What is it like to drive?
Nothing too ridiculous here, simply because we’re not going to be discussing on-the-limit behaviour or power-on oversteer unless you’re really committed. Strip away the bodywork and you’ll find a 68kWh battery mounted low under the floor of the e-Transit, just like in an electric car. The motor and associated gubbins is located aft near the rear axle, producing either 181bhp or 265bhp. Both versions have the same 318lb ft of torque on offer.
There’s nothing between the axles apart from brake lines and chassis – no driveshaft or exhaust, for obvious reasons. The rear suspension is heavy duty and fully-independent, which should mean reliable handling loaded or unloaded, though we’ve only tried it with a big, light wooden box lashed into the rear to show off the tie downs. Suffice to say, it rides unlike any Transit before it, a feeling accentuated by the lack of shake, rattle and roll. It’s a really quite serene place to spend time.
Noted. How fast is it?
As far as power goes, electric suits load lugging, simply because the available torque is always front and centre. No, it’s not very fast, but it doesn’t need to be – and it’ll keep up with traffic with ease, the one-speed box seamlessly pulling from the lights right up to about 50mph. There’s no space under the nose by the way, that’s set up with the electric control systems that cleverly mimic a crash structure, and also an under-nose mounted spare, should you option it.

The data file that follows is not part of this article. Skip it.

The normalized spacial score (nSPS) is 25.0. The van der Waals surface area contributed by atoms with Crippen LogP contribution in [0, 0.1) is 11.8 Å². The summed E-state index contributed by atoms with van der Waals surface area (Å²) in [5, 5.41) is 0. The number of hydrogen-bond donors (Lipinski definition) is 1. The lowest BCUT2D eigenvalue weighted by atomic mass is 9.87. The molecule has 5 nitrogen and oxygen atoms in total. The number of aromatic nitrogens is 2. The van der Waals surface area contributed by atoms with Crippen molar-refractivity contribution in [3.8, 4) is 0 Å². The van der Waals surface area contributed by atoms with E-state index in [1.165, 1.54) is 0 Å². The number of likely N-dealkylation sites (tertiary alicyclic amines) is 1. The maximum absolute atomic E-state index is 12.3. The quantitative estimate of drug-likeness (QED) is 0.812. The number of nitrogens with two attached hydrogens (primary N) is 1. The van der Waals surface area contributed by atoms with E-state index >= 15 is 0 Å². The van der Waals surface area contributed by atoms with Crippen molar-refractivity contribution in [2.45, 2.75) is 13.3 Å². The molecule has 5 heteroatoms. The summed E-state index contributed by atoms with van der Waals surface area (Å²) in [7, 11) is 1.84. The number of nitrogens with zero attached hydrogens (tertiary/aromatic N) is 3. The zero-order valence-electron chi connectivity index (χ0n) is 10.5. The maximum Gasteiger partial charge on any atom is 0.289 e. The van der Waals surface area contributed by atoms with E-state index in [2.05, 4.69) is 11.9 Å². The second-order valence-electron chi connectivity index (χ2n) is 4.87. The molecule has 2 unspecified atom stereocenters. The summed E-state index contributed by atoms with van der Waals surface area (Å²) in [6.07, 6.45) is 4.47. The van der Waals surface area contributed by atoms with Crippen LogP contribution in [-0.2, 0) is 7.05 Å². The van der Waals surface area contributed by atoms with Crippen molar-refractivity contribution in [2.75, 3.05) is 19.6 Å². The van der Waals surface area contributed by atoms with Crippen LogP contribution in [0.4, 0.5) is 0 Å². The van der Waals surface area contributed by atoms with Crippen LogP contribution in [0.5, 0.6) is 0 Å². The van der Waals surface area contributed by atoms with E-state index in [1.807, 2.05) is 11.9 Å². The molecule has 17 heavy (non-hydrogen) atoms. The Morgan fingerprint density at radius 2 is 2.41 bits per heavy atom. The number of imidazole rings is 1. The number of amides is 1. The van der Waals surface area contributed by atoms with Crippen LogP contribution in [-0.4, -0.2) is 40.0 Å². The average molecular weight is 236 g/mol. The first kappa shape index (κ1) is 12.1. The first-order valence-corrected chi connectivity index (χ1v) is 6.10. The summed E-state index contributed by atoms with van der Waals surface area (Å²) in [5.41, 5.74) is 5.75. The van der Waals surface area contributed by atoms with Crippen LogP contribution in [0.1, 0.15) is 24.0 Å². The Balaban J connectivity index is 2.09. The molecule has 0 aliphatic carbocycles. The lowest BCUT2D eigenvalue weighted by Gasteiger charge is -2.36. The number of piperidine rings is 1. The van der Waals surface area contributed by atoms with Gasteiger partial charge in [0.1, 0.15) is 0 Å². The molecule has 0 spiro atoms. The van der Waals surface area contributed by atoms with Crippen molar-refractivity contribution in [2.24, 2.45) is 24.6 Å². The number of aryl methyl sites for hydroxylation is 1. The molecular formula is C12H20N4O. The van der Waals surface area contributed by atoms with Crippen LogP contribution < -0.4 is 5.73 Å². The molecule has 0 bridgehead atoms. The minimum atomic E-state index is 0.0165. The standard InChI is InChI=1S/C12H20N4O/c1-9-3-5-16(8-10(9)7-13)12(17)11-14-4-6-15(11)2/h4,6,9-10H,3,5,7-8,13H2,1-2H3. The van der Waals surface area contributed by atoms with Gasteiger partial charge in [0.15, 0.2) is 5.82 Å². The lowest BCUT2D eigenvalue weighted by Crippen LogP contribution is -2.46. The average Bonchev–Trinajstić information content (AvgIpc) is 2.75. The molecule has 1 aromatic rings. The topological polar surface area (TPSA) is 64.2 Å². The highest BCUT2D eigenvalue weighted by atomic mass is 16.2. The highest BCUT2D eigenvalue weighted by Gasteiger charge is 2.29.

Is it easy to drive?
Oh yes: a rotary dial in the centre console picks the gear, then you simply stop and go with the pedals. There’s a light regen braking system (push ‘L’ in the middle of the gear selector or tap the brakes), and three modes. Normal is for everyday stuff, ‘Slippery’ is for when it’s horrible out and you’ve got a load on, and ‘Eco’ downplays the top speed, acceleration and aircon to provide what Ford reckons to be an 8-10 per cent range advantage.
Useful if I’m in desperate need of a charge, right?
Indeed. It’s worth having if you need to scoot back to the depot for an 11.3kW slow charge (eight hours) or even slower wallbox (an overnight job) via the charge port on the nose. If you do get caught short out and about, there’s respectable 115kW DC fast charging, which should see 10-80 per cent in 34 minutes – though that will cost. And you'll have to try and fit the thing inside a charging bay without blocking access for everyone else. Interestingly there’s Ford Pass for charging aggregation/access, and it’ll bill back to wherever you want.
Other than that, there’s decent forward vision, back-up and top-down cameras on the right spec and a surprisingly nimble turning circle. When you add in the whizzy gear selector, you can punt the e-Transit around pretty much like a car. Albeit one with a 950-1,758kg payload that’s hellish to parallel park.